Then I mixed up some five-minute epoxy (JB Weld brand) and carefully smeared it all over the outside of the assembled fan unit. I used this epoxy because it is both heat resistant and fireproof. It took two coats to completely seal all the leaks. So much for light weight! It might have been better to print a sturdier part in the first place! Or maybe use spray paint… Then I sanded it a bit, especially the top of the duct that had to rest against the bottom of the print head. I might have to sand more for a better fit.
The fan dropped nicely into its bracket atop the plenum, but there was still a little air leakage around the fan frame, so I roughly sealed it with transparent tape for the trial runs. I also snipped off the tiny electrical connector and soldered on a two-pin job to hook up to the 5V power supply unit (PSU) that had been running my LEDs and print-bed fan. While I’m using the head-mounted fan, I’ll have no lights, and the little head-mount unit will be the only cooling fan.
With the fan running, there’s a reasonable amount of air coming out, directed at the recently laid layer, about 3 mm back of the nozzle. This was about where I’d wanted it.
Since I had 101Hero gold filament in the printer and wanted to print some gold vases, that was where I started. The purpose of these tests was to determine if
- the duct would clear the print
- not interfere in any way with the print process
- provide reasonable cooling
There was no off-switch in the experimental setup, so I unplugged the PSU for the first three (bottom) layers. Once the walls of the vase (50 mm diameter, 95 mm high) started to print, I plugged in the PSU and left the print to run. No issues, and fewer hairs than usual, despite the number of times the head criss-crosses the diameter of the vase (I don’t know why it can’t just go around the outside, but it doesn’t, it does part of a wall, then crosses over and does part of a wall on the other side, then comes back and does more on this side….)
Success So Far
The duct is narrow enough that it clears the print, and did not in any way interfere with the process. The print result was as good as those done with the more powerful 40 mm bed-mounted fan. There were a couple of holes in the side walls. This had also happened even worse with the BotFeeder translucent white, but not with the RepRap silver. I think this is just a difference in filament quality.
The second vase in the series was printed oval, 60 mm x 80 mm x 50 mm high. The extra width was to see if the suspension arms would hit the fan unit (they didn’t) and the reduced height was just to make sure I didn’t run out of filament and to keep the print time down. This print showed considerable stringing and gobbing, suggesting that the cooling was not sufficient.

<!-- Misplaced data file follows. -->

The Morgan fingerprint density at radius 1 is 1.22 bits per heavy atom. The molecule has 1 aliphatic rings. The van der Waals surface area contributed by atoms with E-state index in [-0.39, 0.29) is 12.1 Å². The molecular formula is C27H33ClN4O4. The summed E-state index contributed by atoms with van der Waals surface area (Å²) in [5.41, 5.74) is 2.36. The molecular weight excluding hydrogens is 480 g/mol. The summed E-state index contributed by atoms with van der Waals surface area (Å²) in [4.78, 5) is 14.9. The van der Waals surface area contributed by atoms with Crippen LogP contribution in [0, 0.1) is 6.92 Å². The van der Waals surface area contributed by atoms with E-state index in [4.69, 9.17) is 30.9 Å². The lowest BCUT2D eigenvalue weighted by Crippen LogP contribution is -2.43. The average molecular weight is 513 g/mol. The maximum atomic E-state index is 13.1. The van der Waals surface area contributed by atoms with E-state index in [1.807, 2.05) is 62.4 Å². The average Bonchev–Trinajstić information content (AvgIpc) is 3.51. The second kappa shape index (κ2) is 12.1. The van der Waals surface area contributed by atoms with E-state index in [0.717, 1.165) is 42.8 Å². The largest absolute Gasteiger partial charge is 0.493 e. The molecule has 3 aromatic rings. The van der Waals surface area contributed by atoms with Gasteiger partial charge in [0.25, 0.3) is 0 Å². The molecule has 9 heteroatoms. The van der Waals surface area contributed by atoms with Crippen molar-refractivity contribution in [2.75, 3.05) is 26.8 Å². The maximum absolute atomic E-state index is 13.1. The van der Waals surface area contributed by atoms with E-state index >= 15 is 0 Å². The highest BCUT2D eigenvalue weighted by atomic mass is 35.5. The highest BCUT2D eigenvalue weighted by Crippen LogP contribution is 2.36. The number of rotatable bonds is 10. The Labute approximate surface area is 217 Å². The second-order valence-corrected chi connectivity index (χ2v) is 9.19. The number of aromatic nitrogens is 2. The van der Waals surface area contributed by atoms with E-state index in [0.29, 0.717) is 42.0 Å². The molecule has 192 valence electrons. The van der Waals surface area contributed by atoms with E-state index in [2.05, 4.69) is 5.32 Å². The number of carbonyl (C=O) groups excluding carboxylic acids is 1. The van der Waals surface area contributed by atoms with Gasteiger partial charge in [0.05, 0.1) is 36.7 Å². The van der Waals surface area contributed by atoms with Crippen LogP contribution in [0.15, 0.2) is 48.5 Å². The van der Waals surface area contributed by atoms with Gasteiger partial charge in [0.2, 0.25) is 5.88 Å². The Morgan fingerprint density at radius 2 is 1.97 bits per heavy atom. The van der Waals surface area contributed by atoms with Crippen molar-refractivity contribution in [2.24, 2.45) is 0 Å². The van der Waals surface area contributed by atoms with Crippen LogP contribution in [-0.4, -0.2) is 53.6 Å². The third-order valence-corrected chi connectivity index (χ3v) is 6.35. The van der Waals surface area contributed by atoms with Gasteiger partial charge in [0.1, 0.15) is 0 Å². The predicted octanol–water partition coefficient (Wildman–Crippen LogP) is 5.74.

The Next Series of Tests
There was no heat damage to the vent area, so I might re-position the duct closer to the nozzle. I’ll also better seal the fan housing into the plenum so that all air blown by the fan goes down the duct and out the vent.
The real test, of course, will be something tall and spindly like an Eiffel Tower, or a good test print like a Benchy. I’ll run those tomorrow using the silver RepRap PLA.
Posted on January 17th, 2017 No comments
I’ve signed up for the 2017 Johnson MS Bike, Leduc to Camrose. This will be my second participation in this 160 km event, and I’m looking forward to it. (Circumstances prevented my riding in 2015 and 2016. This year I just said “circumstances be danged — I’m gonna ride!”).
Several of my friends have been diagnosed with MS — the disease is surprisingly common in Canada. In fact, Canada has the highest rate of multiple sclerosis in the world (Did you know that you are 13 times more likely to develops MS here than in Argentina, for example?) The highest rate in the world — and as yet, no one knows why.
But we’ll find out why. We are also home to some of the best MS research in the world, thanks to the support of folks like you. MS research has changed people’s lives, and researchers are working hard to find a cure for the disease.
I’ll be riding to raise money to help my friends and every other Canadian living with MS. Proceeds raised fund both world-class research and innovative programs and services across Canada. By supporting me in MS Bike, you make this research possible.
Every little bit helps in the search for a cure, and you can help #endMS by donating.
About Multiple Sclerosis
MS is currently classified as an autoimmune disease of the central nervous system (brain, spinal cord). The disease attacks myelin, the protective covering of the nerves, causing inflammation and often damaging the myelin. Myelin is necessary for the transmission of nerve impulses through nerve fibres. If damage to myelin is slight, nerve impulses travel with minor interruptions; however, if damage is substantial and if scar tissue replaces the myelin, nerve impulses may be completely disrupted, and the nerve fibres themselves can be damaged.